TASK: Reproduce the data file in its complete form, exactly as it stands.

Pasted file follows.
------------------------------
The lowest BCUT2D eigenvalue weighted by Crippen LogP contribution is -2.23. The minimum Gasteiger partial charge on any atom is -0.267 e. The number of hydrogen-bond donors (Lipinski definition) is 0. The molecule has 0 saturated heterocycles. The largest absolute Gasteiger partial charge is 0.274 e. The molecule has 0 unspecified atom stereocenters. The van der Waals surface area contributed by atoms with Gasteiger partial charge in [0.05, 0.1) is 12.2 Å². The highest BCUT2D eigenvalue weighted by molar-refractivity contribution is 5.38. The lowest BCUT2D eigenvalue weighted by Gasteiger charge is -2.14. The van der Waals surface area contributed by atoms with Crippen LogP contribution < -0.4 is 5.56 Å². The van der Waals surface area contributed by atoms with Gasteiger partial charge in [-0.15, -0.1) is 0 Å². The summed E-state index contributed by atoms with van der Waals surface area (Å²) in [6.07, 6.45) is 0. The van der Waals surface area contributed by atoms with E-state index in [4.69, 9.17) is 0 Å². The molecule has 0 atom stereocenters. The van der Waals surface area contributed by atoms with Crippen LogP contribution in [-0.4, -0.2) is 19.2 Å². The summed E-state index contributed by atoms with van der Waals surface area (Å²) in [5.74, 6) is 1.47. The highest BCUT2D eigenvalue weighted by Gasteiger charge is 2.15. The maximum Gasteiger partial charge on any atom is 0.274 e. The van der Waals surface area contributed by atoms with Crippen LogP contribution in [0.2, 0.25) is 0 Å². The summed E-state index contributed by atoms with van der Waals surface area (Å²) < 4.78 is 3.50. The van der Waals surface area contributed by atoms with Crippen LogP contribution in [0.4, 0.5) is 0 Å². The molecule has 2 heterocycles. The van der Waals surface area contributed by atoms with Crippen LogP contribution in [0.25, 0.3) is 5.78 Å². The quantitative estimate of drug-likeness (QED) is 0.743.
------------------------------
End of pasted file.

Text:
The lowest BCUT2D eigenvalue weighted by Crippen LogP contribution is -2.23. The minimum Gasteiger partial charge on any atom is -0.267 e. The number of hydrogen-bond donors (Lipinski definition) is 0. The molecule has 0 saturated heterocycles. The largest absolute Gasteiger partial charge is 0.274 e. The molecule has 0 unspecified atom stereocenters. The van der Waals surface area contributed by atoms with Gasteiger partial charge in [0.05, 0.1) is 12.2 Å². The highest BCUT2D eigenvalue weighted by molar-refractivity contribution is 5.38. The lowest BCUT2D eigenvalue weighted by Gasteiger charge is -2.14. The van der Waals surface area contributed by atoms with Crippen LogP contribution < -0.4 is 5.56 Å². The van der Waals surface area contributed by atoms with Gasteiger partial charge in [-0.15, -0.1) is 0 Å². The summed E-state index contributed by atoms with van der Waals surface area (Å²) in [6.07, 6.45) is 0. The van der Waals surface area contributed by atoms with E-state index in [4.69, 9.17) is 0 Å². The molecule has 0 atom stereocenters. The van der Waals surface area contributed by atoms with Crippen LogP contribution in [-0.4, -0.2) is 19.2 Å². The summed E-state index contributed by atoms with van der Waals surface area (Å²) in [5.74, 6) is 1.47. The highest BCUT2D eigenvalue weighted by Gasteiger charge is 2.15. The maximum Gasteiger partial charge on any atom is 0.274 e. The van der Waals surface area contributed by atoms with Crippen LogP contribution in [0.2, 0.25) is 0 Å². The summed E-state index contributed by atoms with van der Waals surface area (Å²) < 4.78 is 3.50. The van der Waals surface area contributed by atoms with Crippen LogP contribution in [0.4, 0.5) is 0 Å². The molecule has 2 heterocycles. The van der Waals surface area contributed by atoms with Crippen LogP contribution in [0.25, 0.3) is 5.78 Å². The quantitative estimate of drug-likeness (QED) is 0.743.